Hernandez would go on to feature at left-back in all seven of France’s matches in Russia, teeing up Kylian Mbappe for the side’s fourth goal that ultimately helped secure a 4-2 victory in the final as the then 22-year-old became a world champion in just his 12th international appearance.
6. He also has a French Legion of Honour
As a result of his World Cup heroics, Hernandez and his France teammates were awarded the Ordre national de la Légion d’honneur, or French Legion of Honour, in 2019.
The squad were given France’s highest order of merit by president Emmanuel Macron, shortly after Hernandez had sealed his move to Bayern.
7. Diego Simeone played major role in his development
Hernandez’s breakthrough at Atletico was overseen by Diego Simeone, and the legendary Argentine had a substantial impact on moulding the world-class player we get to enjoy watching at the Allianz Arena today.
"I've grown with him," said Hernandez, who joined Atletico in 2007, four years before Simeone took charge and was handed his first-team debut by the coach at 18. "He’s the one who brought me from the junior teams to the first team. Ever since I've been with him, he's instilled in me that if you want to succeed in life, you have to fight, you have to give everything, you have to work in every training session."
"He's always worked and he has always wanted to improve," explained Simeone. "Above all, and what is most important for me, is that he’s not afraid. A player who isn’t afraid to play well or badly is never a problem."
8. Raphael Varane and Sergio Ramos are his idols
It may be the Atletico half of the Madrid divide that most holds a place in Hernandez’s heart, but he has named long-time Real pair Raphael Varane and Sergio Ramos as his idols.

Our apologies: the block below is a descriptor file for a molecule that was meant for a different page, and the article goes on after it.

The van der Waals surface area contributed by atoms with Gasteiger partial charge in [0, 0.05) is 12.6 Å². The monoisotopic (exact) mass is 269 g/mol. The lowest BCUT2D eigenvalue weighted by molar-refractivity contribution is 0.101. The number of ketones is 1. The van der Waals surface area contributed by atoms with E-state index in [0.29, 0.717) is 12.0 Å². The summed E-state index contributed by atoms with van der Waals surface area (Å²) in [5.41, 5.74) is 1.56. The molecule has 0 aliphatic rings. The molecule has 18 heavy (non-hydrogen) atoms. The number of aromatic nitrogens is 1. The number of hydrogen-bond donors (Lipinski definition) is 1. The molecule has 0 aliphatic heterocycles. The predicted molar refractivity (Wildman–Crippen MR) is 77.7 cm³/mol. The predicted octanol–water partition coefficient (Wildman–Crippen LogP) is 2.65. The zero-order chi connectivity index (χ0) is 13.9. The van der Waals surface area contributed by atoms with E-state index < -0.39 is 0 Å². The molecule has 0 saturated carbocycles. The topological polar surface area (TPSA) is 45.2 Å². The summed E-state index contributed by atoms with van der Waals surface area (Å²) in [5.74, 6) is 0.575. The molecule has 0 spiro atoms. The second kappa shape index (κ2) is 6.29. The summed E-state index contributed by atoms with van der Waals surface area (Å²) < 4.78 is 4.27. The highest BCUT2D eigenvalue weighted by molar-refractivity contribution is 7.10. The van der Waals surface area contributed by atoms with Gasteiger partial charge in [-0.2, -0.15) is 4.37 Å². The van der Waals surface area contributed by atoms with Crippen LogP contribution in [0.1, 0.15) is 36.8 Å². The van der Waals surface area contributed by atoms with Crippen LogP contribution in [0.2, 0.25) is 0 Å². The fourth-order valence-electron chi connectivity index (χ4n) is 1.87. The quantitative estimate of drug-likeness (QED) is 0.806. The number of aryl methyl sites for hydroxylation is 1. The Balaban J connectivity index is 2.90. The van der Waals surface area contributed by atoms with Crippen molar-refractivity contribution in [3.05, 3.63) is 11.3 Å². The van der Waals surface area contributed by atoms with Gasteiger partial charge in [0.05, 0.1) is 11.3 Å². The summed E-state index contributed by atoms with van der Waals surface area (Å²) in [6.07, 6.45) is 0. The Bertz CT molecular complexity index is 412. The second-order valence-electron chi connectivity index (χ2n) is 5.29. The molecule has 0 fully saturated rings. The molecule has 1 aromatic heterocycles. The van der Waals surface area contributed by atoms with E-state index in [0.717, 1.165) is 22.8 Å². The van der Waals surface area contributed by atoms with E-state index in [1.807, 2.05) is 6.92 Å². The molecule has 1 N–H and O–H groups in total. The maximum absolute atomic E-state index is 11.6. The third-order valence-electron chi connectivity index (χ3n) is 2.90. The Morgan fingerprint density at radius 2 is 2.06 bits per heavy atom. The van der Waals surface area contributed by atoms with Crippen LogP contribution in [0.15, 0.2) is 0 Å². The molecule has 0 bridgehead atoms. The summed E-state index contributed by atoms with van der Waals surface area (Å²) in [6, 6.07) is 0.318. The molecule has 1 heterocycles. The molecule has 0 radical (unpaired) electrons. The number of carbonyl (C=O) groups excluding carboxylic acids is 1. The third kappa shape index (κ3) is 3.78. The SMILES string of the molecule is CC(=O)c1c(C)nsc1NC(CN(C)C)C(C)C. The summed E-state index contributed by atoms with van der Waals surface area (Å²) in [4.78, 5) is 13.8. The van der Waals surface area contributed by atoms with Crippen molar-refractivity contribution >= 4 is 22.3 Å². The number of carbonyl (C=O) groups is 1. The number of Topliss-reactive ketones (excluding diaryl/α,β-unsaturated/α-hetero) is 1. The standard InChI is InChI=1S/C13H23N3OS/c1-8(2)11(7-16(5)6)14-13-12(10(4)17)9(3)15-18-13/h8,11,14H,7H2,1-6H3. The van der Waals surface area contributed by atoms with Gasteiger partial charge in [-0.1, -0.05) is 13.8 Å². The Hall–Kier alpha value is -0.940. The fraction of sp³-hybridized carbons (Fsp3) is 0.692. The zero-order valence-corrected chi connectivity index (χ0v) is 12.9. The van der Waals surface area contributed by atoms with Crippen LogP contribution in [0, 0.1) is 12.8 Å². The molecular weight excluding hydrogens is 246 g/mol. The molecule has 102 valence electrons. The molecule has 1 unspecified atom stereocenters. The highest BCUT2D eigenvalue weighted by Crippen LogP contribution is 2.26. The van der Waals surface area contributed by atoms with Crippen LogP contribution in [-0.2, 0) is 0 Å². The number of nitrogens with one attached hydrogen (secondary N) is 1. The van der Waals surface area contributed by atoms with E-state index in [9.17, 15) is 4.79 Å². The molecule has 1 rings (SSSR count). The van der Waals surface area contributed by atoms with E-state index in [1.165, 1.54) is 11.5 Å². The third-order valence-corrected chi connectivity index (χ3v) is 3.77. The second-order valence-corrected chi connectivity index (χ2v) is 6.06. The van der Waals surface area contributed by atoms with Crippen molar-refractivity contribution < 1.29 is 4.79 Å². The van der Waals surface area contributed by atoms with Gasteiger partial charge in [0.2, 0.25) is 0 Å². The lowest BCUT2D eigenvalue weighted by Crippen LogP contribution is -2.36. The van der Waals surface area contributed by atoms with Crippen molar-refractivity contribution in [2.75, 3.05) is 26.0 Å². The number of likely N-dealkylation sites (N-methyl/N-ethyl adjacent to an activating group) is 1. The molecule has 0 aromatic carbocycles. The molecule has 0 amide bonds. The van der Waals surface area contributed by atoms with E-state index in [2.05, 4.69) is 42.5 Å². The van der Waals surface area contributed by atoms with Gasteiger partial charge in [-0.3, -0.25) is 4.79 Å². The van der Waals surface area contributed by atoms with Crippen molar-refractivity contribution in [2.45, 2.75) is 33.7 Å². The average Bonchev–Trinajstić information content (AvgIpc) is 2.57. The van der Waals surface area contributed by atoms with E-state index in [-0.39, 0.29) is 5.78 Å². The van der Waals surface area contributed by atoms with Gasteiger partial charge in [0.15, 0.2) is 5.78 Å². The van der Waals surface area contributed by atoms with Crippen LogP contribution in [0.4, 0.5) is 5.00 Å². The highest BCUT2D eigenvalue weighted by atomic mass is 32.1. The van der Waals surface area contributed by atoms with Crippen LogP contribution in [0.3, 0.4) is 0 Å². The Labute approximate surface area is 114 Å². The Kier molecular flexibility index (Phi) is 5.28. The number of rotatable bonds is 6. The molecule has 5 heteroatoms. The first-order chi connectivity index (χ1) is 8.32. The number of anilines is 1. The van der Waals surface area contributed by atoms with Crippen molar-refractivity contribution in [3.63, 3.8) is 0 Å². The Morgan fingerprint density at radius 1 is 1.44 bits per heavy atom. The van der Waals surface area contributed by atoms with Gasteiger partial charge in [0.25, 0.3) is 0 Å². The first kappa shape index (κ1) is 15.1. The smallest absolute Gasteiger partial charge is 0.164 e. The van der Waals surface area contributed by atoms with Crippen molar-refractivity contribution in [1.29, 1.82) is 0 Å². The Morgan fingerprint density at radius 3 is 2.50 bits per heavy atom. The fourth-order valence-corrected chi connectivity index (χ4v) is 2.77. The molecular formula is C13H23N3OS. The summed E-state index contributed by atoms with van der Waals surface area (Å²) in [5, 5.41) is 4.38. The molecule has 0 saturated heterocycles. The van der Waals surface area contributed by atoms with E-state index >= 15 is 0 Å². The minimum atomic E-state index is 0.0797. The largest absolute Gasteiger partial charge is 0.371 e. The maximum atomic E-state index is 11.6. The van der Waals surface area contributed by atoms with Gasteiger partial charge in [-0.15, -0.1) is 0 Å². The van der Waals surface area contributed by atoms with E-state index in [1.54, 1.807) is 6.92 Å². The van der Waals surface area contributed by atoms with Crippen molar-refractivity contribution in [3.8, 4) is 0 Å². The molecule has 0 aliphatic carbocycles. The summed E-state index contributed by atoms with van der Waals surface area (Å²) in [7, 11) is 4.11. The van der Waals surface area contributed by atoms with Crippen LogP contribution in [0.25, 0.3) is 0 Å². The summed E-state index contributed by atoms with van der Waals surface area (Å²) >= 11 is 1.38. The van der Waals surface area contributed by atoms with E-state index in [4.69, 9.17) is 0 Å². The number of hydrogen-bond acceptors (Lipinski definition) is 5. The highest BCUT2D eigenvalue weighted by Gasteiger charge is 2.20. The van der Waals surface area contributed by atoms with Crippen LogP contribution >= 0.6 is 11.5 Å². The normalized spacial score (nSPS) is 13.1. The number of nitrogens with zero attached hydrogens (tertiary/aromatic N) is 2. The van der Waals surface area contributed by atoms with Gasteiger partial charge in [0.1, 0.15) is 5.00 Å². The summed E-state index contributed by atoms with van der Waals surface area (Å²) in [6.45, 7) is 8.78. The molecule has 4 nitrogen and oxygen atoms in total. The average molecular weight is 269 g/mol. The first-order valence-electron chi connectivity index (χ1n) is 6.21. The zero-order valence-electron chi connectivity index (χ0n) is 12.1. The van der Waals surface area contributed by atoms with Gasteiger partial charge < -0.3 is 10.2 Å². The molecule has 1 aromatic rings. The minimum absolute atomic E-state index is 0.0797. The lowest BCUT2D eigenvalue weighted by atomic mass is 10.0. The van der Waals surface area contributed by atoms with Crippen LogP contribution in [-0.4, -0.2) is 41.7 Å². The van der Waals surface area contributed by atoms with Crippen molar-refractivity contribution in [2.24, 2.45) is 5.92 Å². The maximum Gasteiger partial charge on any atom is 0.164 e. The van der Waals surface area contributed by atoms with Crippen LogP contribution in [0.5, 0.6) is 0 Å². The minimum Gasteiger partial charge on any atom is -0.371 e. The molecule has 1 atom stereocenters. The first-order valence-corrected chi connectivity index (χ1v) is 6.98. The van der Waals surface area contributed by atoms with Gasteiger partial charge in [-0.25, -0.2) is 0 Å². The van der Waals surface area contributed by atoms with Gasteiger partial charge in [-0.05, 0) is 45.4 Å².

Often seen operating on the left side of defence for both Bayern and France, Hernandez’s preferred position, like that of his heroes, is at centre-back but he sees the benefit of being able to operate in different roles.
As Hernandez put it himself: "I’m used to playing left now but I can play in both positions, so I have no problem switching from one role to the other, even within the same game."
9. Bayern were even better when he played
Incredibly, Hernandez lost only five of 74 Bundesliga appearances since joining Bayern in 2019, winning 60 times in Germany and that tally could have been even higher had he not missed 47 top-flight matches through injury.
And you can hardly lay blame at his door for the first Bayern defeat with Hernandez in the side; a 2-1 loss to Eintracht Frankfurt on Matchday 22 of 2020/21, in which the defender made an eight-minute cameo at the death, with the score already 2-1 in Die Adler’s favour.
Across a combined 107 outings in all competitions for the record Bundesliga champions, Hernandez was on the losing side on just nine occasions.
10. He’s a serial winner
With that kind of record, it’s easy to see why Hernandez - who moved to Paris Saint-Germain in the summer of 2023 - has already become a serial winner at just 27.
He has 14 major trophies to his name, a number well bulked by Bayern’s historic sextuple in 2020 that marked the end of an emphatic first season at the club.
Hernandez’s mantlepiece is currently decked with winners’ medals for the Bundesliga (four), DFB Cup, German Supercup (two), World Cup, UEFA Champions League, Europa League, FIFA Club World Cup, UEFA Supercup (two) and the UEFA Nations League. And following his move to Paris, he now has a whole new list of targets to aim for...